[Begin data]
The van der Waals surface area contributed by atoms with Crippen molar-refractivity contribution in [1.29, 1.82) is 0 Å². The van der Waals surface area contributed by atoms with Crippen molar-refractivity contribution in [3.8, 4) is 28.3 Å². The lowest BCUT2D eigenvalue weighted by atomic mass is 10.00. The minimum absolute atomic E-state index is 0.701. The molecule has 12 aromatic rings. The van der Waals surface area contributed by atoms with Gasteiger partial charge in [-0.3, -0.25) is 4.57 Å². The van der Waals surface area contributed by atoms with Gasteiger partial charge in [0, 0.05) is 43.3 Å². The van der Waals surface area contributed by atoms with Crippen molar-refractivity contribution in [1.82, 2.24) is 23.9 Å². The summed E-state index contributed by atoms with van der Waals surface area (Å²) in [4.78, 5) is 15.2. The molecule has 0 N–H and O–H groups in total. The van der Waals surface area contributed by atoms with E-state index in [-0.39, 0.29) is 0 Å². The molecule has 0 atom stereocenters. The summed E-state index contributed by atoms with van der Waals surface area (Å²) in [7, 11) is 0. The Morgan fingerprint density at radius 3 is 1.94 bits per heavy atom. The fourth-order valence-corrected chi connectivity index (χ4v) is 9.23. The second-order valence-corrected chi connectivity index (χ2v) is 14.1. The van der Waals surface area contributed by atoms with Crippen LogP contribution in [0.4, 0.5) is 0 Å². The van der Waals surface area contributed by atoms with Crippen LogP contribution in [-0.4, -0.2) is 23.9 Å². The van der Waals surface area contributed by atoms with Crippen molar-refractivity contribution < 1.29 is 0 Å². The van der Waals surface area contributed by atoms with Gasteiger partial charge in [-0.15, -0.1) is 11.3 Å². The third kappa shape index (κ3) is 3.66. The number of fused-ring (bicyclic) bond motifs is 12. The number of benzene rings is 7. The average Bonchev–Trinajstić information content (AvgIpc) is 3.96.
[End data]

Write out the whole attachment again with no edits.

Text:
The van der Waals surface area contributed by atoms with Crippen molar-refractivity contribution in [1.29, 1.82) is 0 Å². The van der Waals surface area contributed by atoms with Crippen molar-refractivity contribution in [3.8, 4) is 28.3 Å². The lowest BCUT2D eigenvalue weighted by atomic mass is 10.00. The minimum absolute atomic E-state index is 0.701. The molecule has 12 aromatic rings. The van der Waals surface area contributed by atoms with Gasteiger partial charge in [-0.3, -0.25) is 4.57 Å². The van der Waals surface area contributed by atoms with Gasteiger partial charge in [0, 0.05) is 43.3 Å². The van der Waals surface area contributed by atoms with Crippen molar-refractivity contribution in [1.82, 2.24) is 23.9 Å². The summed E-state index contributed by atoms with van der Waals surface area (Å²) in [4.78, 5) is 15.2. The molecule has 0 N–H and O–H groups in total. The van der Waals surface area contributed by atoms with E-state index in [-0.39, 0.29) is 0 Å². The molecule has 0 atom stereocenters. The summed E-state index contributed by atoms with van der Waals surface area (Å²) in [7, 11) is 0. The Morgan fingerprint density at radius 3 is 1.94 bits per heavy atom. The fourth-order valence-corrected chi connectivity index (χ4v) is 9.23. The second-order valence-corrected chi connectivity index (χ2v) is 14.1. The van der Waals surface area contributed by atoms with Crippen LogP contribution in [0.4, 0.5) is 0 Å². The van der Waals surface area contributed by atoms with Crippen LogP contribution in [-0.4, -0.2) is 23.9 Å². The van der Waals surface area contributed by atoms with Crippen molar-refractivity contribution < 1.29 is 0 Å². The van der Waals surface area contributed by atoms with Gasteiger partial charge in [-0.15, -0.1) is 11.3 Å². The third kappa shape index (κ3) is 3.66. The number of fused-ring (bicyclic) bond motifs is 12. The number of benzene rings is 7. The average Bonchev–Trinajstić information content (AvgIpc) is 3.96.